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Monday, 5 October 2015

Home Comforts: The best in TV, VOD, DVD and Blu-ray (Monday October 5 - Sunday October 11)

12 great films on TV, DVD, Blu-ray and VOD to see this week...



1. Mad Max: Fury Road 
(various streaming services, plus DVD/Blu-ray)
Tom Hardy (pictured above) takes over from Mel Gibson as Max in a film I described upon its cinema release as "Wacky Races reimagined by the Marquis de Sade". Charlize Theron steals the movie as one-armed warrior woman Imperator Furiosa. See review here

2. White God 
(Netflix UK, from today)
Hungarian film chronicling a violent uprising of mistreated stray dogs in Budapest. Kornél Mundruczó's movie is a powerful, moving and visceral piece of work; part apocalyptic horror, part political allegory, and one of the best things I've seen all year. See review here

3. What We Do in the Shadows 
(Netflix UK, from Saturday)
Very funny vampire mockumentary starring Flight Of The Conchords' Jemaine Clement. Far from the exotic worlds of Twilight or Dracula, these vamps spend their time bickering over household chores and feuding with local werewolves.


4. Blue Jasmine 
(Amazon Prime, from Sunday)
When her pampered life comes crashing down around her ears, Cate Blanchett's New York socialite is forced to move to San Francisco to live with her struggling sister. Blanchett fully deserved her best actress Oscar but Woody Allen's spiky comedy-drama wouldn't be as effective without its bravura supporting cast (Alec Baldwin, Sally Hawkins, Peter Sarsgaard).

5. 
(08:00, Tuesday, Sky Arts)
Federico Fellini's autobiographical Oscar winner follows the trials and tribulations of Guido (Marcello Mastroianni), a stressed-out film director taking refuge in memories and fantasies as work on his new movie stalls. One of European cinema's finest moments.

6. The Big Lebowski 
(23:55, Thursday, ITV4)
Jeff Bridges is 'The Dude' in the Coen Brothers' razor-sharp and exhaustively quoted ("That rug really tied the room together") mistaken-identity comedy. An impressive cast also includes John Goodman, Julianne Moore, Steve Buscemi, Philip Seymour Hoffman and John Turturro. Trailer below


7. Wall Street 
(01:30, Wednesday, Channel 4)
Michael Douglas is superb as Gordon Gekko in Oliver Stone's never-more-relevant dissection of capitalism gone rogue. Charlie Sheen plays the ambitious young stockbroker who does a deal with the devil.

8. Taxi Driver 
(23:15, Thursday, Film4)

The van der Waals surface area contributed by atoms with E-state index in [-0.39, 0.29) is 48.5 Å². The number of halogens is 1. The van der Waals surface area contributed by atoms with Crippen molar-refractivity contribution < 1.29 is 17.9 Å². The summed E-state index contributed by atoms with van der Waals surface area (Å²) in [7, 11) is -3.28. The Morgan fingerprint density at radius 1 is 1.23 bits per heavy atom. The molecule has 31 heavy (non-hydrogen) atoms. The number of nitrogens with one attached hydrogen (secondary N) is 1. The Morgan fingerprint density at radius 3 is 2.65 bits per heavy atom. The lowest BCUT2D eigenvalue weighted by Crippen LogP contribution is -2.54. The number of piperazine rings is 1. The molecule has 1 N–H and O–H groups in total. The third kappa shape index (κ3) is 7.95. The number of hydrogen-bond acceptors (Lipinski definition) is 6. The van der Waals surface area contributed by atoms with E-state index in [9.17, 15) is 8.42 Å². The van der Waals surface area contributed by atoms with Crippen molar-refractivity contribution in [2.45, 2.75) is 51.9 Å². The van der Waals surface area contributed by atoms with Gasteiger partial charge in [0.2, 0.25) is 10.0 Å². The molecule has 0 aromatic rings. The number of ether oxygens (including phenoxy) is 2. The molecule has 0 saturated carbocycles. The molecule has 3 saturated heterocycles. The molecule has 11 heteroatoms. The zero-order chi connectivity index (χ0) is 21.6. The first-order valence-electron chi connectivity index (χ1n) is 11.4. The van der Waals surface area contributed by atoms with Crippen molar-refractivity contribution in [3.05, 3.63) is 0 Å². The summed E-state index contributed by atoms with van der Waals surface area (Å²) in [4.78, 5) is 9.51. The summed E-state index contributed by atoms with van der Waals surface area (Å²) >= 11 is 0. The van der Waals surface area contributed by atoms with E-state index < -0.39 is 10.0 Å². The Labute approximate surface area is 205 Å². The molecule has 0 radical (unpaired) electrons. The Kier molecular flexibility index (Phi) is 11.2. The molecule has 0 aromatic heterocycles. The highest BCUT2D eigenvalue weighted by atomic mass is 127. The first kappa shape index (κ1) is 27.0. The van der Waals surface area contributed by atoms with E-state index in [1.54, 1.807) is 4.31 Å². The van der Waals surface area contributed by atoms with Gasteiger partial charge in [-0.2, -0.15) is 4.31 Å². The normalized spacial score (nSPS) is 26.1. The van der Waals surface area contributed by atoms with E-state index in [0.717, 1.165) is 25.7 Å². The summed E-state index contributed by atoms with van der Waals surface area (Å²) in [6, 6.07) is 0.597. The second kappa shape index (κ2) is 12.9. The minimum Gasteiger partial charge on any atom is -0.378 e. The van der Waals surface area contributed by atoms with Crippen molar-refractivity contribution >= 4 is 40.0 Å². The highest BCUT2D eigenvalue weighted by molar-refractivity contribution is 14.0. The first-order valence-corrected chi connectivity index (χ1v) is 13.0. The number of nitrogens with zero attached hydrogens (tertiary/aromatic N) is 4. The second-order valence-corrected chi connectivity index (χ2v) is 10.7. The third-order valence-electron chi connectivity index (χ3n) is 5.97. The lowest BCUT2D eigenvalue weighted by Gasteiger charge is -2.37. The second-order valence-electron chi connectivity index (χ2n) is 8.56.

Consider the kind of films Robert De Niro stars in these days (Last Vegas, The Intern) and weep. This, director Martin Scorsese's second movie with the actor after Mean Streets, remains a spectacularly dark, uncompromising piece of work. 

9. The Hard Way 
(DVD and Blu-ray)
Likeable action comedy in which James Woods' badass New York cop is removed from a serial killer case to babysit a spoiled Hollywood actor (Michael J Fox) as he researches a role in a movie. Trailer below


10. Dog Day Afternoon 
(Sky Movies Select, 19:50, Thursday)
Al Pacino in one of his best performances as a would-be bank robber with a rather unusual reason for planning a heist. Like De Niro, it would be great to see Pacino take on something this challenging again.

11. School For Scoundrels 
(DVD and Blu-ray)
Tweedy but amusing British comedy from 1960 starring Ian Carmichael, Terry Thomas and Alastair Sim. Carmichael enrolls at the College of Lifemanship hoping to learn how to get one over a romantic rival (Thomas on top caddish form). Clip below


12. John Carpenter's Vampires 
(21:00, SyFy, Friday)
More James Woods - this time he's the leader of a band of vampire hunters on a quest to retrieve an ancient relic that would give bloodsuckers the ability to walk in daylight. Not one of Carpenter's best but definitely worth a look.

And one to avoid...
The Interview 
(20:00, tonight-Thursday, Sky Movies Premiere)
Spectacularly terrible "comedy" in which TV presenter James Franco and his producer Seth Rogen are recruited by the CIA to assassinate North Korean dictator Kim Jong-un. So unfunny it makes Get Hard look like Annie Hall

Please note: Films starting after midnight are always considered part of the previous day's schedule, e.g. Wall Street begins at 01:30 - technically Thursday morning - but is still part of Wednesday's listings. All times in 24-hour clock.

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